Index.php

<?php
   require_once 'includes/Template.php';
   require_once 'includes/TemplateLoader.php';


   $Template = new Template();

   $Template->foo = 'somestring';
   $Template->bar = array('some' => 'array');

   $Template->zed = new stdClass(); // Showing Objects

   $Template->output('index'); // loads templates/index.php
?>

Now here we dont really want to mix html with this page because by seperating the php and the view / templates you making sure all your php has completed because when you send html or use html it stops certain aspects of your script from running.


templates/index.php

header

    <h1><?php $this->foo;?></h1>
    <ul>
        <?php foreach($this->bar as $this->_foo):?>
            <li><?php echo $this->_foo; ?></li>
        <?php endforeach; ?>
    </ul>
     <p>Testing Objects</p>
     <?php $this->sidebar = $this->foo->show_sidebar ? $this->foo->show_sidebar : false;?>
     <?php if($this->sidebar):?>
        Showing my sidebar.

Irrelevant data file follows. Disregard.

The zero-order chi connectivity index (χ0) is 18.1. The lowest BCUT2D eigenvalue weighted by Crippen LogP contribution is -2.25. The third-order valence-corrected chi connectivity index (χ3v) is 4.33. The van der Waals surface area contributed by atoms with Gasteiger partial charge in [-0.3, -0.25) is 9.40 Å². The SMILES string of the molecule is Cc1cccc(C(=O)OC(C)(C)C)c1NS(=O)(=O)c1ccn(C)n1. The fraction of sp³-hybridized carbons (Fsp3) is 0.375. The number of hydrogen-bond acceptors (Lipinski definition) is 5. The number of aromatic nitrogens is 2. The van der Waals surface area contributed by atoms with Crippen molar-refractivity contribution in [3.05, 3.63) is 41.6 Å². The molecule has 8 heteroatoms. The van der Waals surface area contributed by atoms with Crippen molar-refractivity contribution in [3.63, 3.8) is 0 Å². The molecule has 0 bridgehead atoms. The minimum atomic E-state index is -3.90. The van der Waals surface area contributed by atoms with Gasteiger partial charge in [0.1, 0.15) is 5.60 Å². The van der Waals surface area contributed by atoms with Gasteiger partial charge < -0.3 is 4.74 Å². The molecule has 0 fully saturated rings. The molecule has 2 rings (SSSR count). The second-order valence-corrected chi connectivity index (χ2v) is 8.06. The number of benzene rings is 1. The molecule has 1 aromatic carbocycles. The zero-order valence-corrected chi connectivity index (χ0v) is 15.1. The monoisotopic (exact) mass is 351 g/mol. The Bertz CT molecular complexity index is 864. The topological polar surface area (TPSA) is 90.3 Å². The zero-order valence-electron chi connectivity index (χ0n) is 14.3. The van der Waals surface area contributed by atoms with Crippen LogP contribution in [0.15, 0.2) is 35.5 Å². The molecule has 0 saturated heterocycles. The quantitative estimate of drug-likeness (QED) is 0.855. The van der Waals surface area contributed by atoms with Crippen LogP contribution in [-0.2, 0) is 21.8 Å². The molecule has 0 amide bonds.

<?php endif;?>
footer

Now here we can see that were mixing html with php but this is ok because in ehre you should only use basic stuff such as Foreach,For etc. and Variables.


NOTE: IN the TemplateLoader Class you can add a function like..

function bold($key)
{
   return '<strong>' . $this->$key . '</string>';
}

This will allow you to increase your actions in your templates so bold,italic,atuoloop,css_secure,stripslashs..

You still have all the normal tools such as stripslashes/htmlentites etc.

Heres a small example of the bold.

$this->bold('foo'); //Returns <strong>somestring</string>

You can add lots of tools into the TempalteLoader class such as inc() to load other tpl files, you can develop a helper system so you can go $this->helpers->jquery->googleSource

If you have any more questions feel free to ask me.

----------

An example of storing in your database.

<?php